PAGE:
Many companies have small reward programs like additional time off, gift cards to popular stores and restaurants, or by giving away a large item such as a television or stereo system — most of which is sponsored by the manufacturer. 

Moreover, instead of terminating an employee for performing poorly (unless it’s a serious infraction like theft or harassment), consider putting the employee back through the training process. It will be significantly less to retrain a current employee than to hire a new employee. 

Career Development

As we mentioned previously, employees understand the importance of developing their skills for a specific career or by acquiring a range of skills to make themselves more attractive to you and potential employers. 

Companies that offer college reimbursement programs are very popular these days as more students go into debt to obtain an education. In addition, businesses that offer training and education are attractive to potential employees because the employee can either climb the ladder at your company or has a backup plan should they have to leave your company. 

The Great Recession that occurred in 2007 and with predictions of another recession within the next year or two has caused many people to be very conscientious about their job skills and ability to retain a job even in difficult times. Offering training and development programs greatly improves your work environment and employee retention.

Encouraging Employee Safety

Some of the most effective businesses have specific employee safety programs, which entails holding each other accountable for safe practices, rewards for being safe, and bonuses for reduced errors. 

Some companies offer employees quarterly bonuses if there are no safety occurrences during that period. This bonus has a dual effect on the employees’ effort to be safe. They try to follow protocols because they want the extra money and because their colleagues need the money too. This has led to a team effort in safety. They watch over each other and talk to each other about being safer. 

In our article, Death By Medical Error we discuss the consequences of errors in the healthcare industry. Medical errors are the third cause of death in the United States, and it is often because medical professionals are fatigued, burned out, or do not have someone evaluating their work. 

The Benefits of Continuous Training

We often think that once we’ve been trained for a job that our development is finished, but the best workers and businesses encourage continuous training. As a matter of fact, HealthLeaders states one study found:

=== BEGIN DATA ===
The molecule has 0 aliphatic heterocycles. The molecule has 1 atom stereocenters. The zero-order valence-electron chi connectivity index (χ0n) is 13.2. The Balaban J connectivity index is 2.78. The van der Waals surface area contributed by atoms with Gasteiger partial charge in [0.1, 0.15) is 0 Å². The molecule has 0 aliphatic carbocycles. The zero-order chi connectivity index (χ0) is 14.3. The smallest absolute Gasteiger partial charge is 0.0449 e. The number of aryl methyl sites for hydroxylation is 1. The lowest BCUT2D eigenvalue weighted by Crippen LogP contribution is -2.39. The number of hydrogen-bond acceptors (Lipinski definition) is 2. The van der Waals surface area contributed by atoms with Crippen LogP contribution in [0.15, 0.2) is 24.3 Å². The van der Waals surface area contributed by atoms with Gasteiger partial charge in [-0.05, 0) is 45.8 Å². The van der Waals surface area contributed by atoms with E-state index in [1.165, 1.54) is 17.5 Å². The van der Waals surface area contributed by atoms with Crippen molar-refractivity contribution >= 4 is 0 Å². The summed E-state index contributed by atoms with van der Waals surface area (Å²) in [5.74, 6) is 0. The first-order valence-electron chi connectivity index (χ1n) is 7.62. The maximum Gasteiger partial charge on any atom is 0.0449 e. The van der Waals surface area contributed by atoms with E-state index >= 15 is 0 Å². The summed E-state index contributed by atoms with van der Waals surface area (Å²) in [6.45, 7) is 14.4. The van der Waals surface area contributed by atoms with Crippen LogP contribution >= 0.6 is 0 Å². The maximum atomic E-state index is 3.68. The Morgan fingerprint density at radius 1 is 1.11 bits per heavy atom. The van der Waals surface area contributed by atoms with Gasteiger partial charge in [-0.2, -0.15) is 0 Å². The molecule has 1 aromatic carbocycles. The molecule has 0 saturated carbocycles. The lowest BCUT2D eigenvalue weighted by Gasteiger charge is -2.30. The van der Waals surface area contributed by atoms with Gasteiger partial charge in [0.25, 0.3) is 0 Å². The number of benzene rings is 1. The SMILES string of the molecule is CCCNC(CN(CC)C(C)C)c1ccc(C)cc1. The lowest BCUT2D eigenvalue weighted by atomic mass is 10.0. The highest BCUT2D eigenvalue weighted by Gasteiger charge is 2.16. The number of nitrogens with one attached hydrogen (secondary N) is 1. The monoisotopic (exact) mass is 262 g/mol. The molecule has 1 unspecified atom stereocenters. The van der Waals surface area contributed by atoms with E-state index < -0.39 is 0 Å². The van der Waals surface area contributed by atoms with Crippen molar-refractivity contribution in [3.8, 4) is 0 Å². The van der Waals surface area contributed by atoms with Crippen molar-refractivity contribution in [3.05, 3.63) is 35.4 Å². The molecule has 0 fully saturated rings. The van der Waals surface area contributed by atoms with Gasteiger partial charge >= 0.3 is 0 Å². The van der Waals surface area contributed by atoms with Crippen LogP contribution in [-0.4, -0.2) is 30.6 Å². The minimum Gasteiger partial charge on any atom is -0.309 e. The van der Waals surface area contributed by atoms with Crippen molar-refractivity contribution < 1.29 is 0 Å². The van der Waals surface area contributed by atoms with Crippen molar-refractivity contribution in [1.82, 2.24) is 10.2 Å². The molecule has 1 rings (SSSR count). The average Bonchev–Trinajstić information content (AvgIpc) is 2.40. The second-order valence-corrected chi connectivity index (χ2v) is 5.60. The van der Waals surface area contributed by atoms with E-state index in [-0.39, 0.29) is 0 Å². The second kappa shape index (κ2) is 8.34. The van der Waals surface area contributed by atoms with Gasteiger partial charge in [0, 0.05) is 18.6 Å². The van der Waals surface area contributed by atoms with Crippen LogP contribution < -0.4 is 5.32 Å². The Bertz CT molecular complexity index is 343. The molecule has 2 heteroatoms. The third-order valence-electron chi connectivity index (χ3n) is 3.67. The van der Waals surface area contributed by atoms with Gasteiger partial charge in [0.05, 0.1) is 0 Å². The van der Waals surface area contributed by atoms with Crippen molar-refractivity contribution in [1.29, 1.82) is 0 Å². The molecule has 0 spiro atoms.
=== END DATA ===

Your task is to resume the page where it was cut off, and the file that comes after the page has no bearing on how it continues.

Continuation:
About 86% of the 571 clinicians, clinical leaders, and executives who responded said physicians lack the training they would need to discuss the cost considerations affecting their patients, according to data released Tuesday by the University of Utah Health in partnership with NEJM Catalyst.

Although medical costs are not technically part of the physician’s job, doctors are much more efficient when they understand the importance of finding affordable or in-network treatments for their patients. Obtaining education on healthcare costs is just a part of continuous training for physicians.  

Furthermore, the best medical professionals have adapted as technology has advanced. This has meant training to use technologies such as using devices that incorporate augmented reality in medical care, robots to do surgery, video chatting to provide medical advice to their patients, and much more. 


Innovation and awareness are needed to address the unsustainable costs of turnover in healthcare.  High performing and future thinking organizations should consider cost-effective technologies that aid in creating a culture of engagement and training.  Training for stress management, clinical competency, employees wellness, and conflict resolution could build efficiencies into a healthcare organization that could save millions of dollars.  

At MedCognition we are creating innovations in training of healthcare professionals with PerSim®, our holographic patient simulator, and  we advocate through our blog for technologies and practices that improve the healthcare industry for everyone.


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HealthLeaders. (n.d.). Doctors Say They Lack Training to Discuss Healthcare Costs. Retrieved from

Otto, N. (2019). Avoidable turnover costing employers big. [online] Employee Benefit News. Available at: [Accessed 9 Oct. 2019].

Patterson, P. D., Jones, C. B., Hubble, M. W., Carr, M., Weaver, M. D., Engberg, J., & Castle, N. (2010). The longitudinal study of turnover and the cost of turnover in emergency medical services. Prehospital emergency care : official journal of the National Association of EMS Physicians and the National Association of State EMS Directors, 14(2), 209–221. doi:10.3109/10903120903564514

Rosenbaum, M. (n.d.). Will 2018 be the year healthcare addresses its turnover problem? Retrieved from

Waldman, D. J., Kelly, F., Arora, S., & Smith, H. L. (2004). The Shocking Cost of Turnover in Health Care. Health Care Management REVIEW. Retrieved from

Warren, B. (n.d.). Healthcare Turnover is 30% Worse than other Industries – The Role of Selection Strategies. Retrieved from

What is the turnover rate for EMTs, paramedics? (2018, July 18). Retrieved from

About the Authors

Hector Caraballo, MD is a practicing Board Certified Emergency Physician and Chief Medical Officer at MedCognition.

Brandy Vickery is a professional medical writer with a degree in Health Administration and is currently earning a degree in English Creative Writing. She enjoys writing about medical technology, processes, and concepts that improve the healthcare industry for everyone.

MedCognition loves to explore innovation in healthcare and public safety. We are rethinking medical simulation and created a holographic medical simulator called PerSim.